Mosquito & Integrated Pest Management (IPM)
Currently, the risk of West Nile virus (WNV) infection is rated at level 1 (Low Risk). Larval mosquito activity is in full swing, and larval control operations will be ongoing in wetland and irrigated locations in and around Laramie throughout the summer season. Adult mosquitos are beginning to fly and migration off of flood irrigated hay meadows adjacent to town has begun. Adult mosquito control operations are likely to start in the beginning of June.
No mosquitos have been tested for the 2020 season as of 5/29/2020. In 2019, ninety-nine mosquito samples were tested for West Nile virus using the RAMP platform. Four (4) mosquito samples (out of 99) tested positive for West Nile virus in 2019.
Schedules regarding Mosquito Control and Parks and Cemetery chemical applications for control of weeds and insect pests are available daily on the Mosquito Control and Integrated Pest Management Hotline at 721-5056. The schedule is available at approximately 4:00 PM daily. Spraying information is also available on the City’s website. For further information contact Tyler Shevling, Mosquito Control and IPM Crew Supervisor at 721-5258.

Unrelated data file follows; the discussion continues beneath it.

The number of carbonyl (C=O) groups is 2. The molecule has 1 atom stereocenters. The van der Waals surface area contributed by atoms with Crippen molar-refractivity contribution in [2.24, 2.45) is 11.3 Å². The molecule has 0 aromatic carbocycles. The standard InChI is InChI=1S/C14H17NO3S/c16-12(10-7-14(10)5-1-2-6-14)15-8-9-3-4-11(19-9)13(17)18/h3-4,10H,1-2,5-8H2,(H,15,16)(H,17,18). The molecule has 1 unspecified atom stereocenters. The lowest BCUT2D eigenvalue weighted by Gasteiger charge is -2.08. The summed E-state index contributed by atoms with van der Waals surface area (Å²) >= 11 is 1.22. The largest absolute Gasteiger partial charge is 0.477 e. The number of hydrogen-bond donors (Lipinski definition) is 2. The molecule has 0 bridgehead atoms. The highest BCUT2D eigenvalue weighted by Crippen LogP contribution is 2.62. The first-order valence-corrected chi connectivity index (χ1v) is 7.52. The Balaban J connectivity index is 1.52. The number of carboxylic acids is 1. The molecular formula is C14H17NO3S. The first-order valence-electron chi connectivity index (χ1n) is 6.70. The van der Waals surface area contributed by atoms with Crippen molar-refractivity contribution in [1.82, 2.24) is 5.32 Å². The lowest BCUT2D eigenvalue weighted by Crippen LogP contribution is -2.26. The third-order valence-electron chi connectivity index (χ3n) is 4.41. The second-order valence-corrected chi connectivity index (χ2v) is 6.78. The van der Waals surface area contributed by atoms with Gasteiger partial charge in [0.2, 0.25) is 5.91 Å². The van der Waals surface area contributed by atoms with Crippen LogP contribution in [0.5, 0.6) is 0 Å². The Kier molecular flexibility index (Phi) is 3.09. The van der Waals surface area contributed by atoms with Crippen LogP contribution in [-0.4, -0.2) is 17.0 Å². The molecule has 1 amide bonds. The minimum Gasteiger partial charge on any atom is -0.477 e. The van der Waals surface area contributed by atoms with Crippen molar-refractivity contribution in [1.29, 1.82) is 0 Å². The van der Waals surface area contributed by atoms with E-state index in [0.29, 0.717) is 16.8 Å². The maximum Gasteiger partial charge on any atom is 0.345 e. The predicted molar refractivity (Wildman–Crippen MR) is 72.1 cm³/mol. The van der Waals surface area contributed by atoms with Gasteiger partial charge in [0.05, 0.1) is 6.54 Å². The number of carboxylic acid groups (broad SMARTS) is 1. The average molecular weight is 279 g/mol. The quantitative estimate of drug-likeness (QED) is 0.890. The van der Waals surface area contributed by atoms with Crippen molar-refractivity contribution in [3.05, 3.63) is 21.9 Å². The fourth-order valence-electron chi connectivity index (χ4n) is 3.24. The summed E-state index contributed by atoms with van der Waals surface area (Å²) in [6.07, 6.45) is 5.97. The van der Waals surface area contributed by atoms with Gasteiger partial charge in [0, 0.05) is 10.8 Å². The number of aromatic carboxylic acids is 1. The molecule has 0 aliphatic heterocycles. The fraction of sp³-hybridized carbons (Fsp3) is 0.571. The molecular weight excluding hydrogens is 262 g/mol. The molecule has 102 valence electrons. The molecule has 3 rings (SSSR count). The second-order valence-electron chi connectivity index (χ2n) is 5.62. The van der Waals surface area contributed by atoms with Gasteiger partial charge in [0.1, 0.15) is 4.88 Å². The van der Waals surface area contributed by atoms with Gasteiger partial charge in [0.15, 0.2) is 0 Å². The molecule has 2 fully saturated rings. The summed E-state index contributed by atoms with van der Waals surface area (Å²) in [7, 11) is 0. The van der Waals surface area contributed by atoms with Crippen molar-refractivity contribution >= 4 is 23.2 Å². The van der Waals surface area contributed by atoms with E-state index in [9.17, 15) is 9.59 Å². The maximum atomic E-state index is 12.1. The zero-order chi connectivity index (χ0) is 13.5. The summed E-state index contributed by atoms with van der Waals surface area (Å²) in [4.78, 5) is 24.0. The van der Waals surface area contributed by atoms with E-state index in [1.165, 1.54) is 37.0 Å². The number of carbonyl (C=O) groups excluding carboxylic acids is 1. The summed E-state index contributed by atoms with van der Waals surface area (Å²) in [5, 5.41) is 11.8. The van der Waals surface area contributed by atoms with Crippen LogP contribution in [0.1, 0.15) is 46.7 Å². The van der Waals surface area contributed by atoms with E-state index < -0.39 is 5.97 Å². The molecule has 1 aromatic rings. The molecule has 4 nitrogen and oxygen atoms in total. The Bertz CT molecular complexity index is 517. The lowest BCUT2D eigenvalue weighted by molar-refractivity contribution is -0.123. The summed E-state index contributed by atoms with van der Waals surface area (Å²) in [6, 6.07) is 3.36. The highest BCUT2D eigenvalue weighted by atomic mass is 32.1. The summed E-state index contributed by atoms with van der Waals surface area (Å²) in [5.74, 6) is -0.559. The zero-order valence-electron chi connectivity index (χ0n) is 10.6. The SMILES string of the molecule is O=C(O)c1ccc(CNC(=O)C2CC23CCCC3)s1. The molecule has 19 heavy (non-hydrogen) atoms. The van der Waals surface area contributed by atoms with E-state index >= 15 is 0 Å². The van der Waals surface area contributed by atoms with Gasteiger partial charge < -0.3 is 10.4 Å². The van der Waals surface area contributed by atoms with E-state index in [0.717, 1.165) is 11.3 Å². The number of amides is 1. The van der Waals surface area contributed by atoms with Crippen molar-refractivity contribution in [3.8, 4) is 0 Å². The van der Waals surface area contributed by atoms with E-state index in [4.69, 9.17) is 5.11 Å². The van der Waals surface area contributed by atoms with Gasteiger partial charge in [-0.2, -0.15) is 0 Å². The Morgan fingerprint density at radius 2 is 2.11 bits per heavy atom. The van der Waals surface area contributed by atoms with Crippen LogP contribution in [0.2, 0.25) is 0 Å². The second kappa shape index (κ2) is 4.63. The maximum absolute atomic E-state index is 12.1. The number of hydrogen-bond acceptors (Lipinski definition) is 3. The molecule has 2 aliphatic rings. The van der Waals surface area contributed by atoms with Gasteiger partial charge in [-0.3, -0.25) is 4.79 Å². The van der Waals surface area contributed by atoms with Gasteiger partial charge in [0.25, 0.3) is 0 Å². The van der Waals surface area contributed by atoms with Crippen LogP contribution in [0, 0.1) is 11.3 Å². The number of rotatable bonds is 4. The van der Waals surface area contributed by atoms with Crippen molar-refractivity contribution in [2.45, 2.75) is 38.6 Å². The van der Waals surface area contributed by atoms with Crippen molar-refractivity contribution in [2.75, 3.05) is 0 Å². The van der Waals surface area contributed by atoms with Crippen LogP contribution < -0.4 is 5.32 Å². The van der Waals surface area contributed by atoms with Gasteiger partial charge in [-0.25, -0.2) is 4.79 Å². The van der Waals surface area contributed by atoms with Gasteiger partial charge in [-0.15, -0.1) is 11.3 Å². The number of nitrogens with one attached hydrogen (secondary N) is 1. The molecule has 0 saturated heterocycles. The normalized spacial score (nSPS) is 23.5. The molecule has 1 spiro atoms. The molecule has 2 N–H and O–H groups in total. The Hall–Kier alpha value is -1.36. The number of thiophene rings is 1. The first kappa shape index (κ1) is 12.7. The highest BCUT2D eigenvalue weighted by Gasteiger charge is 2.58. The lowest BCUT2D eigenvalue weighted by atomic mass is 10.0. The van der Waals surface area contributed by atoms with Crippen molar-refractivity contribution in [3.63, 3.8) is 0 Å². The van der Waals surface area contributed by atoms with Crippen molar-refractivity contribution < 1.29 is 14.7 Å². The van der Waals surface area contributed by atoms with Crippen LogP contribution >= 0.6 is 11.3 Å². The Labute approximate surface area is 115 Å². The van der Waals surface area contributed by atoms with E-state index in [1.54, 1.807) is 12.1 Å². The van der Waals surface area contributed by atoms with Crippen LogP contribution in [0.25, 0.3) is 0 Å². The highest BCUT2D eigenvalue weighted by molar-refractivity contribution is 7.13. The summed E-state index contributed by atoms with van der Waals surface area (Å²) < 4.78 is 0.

Integrated Pest Management
Hotline information regarding chemical applications on City owned properties will be updated daily at 4pm. Call 721-5056 or click on the Mosquito and Chemical Application hotline tab on the City of Laramie home page.
Learn about our No Spray Program for residents who do not want the City to perform chemical spray applications on their property.
Optional No-Spray Program
View detailed information about Laramie’s optional No Spray Program.
Mosquitos in the News
Illnesses on the rise (CDC)
Almost everyone has been bitten by a mosquito, tick, or flea. These can be vectors for spreading pathogens (germs). A person who gets bitten by a vector and gets sick has a vector-borne disease, like dengue, Zika, Lyme, or plague. Between 2004 and 2016, more than 640,000 cases of these diseases were reported, and 9 new germs spread by bites from infected mosquitoes and ticks were discovered or introduced in the US. State and local health departments and vector control organizations are the nation’s main defense against this increasing threat. Yet, 84% of local vector control organizations lack at least 1 of 5 core vector control competencies. Better control of mosquitoes and ticks is needed to protect people from these costly and deadly diseases.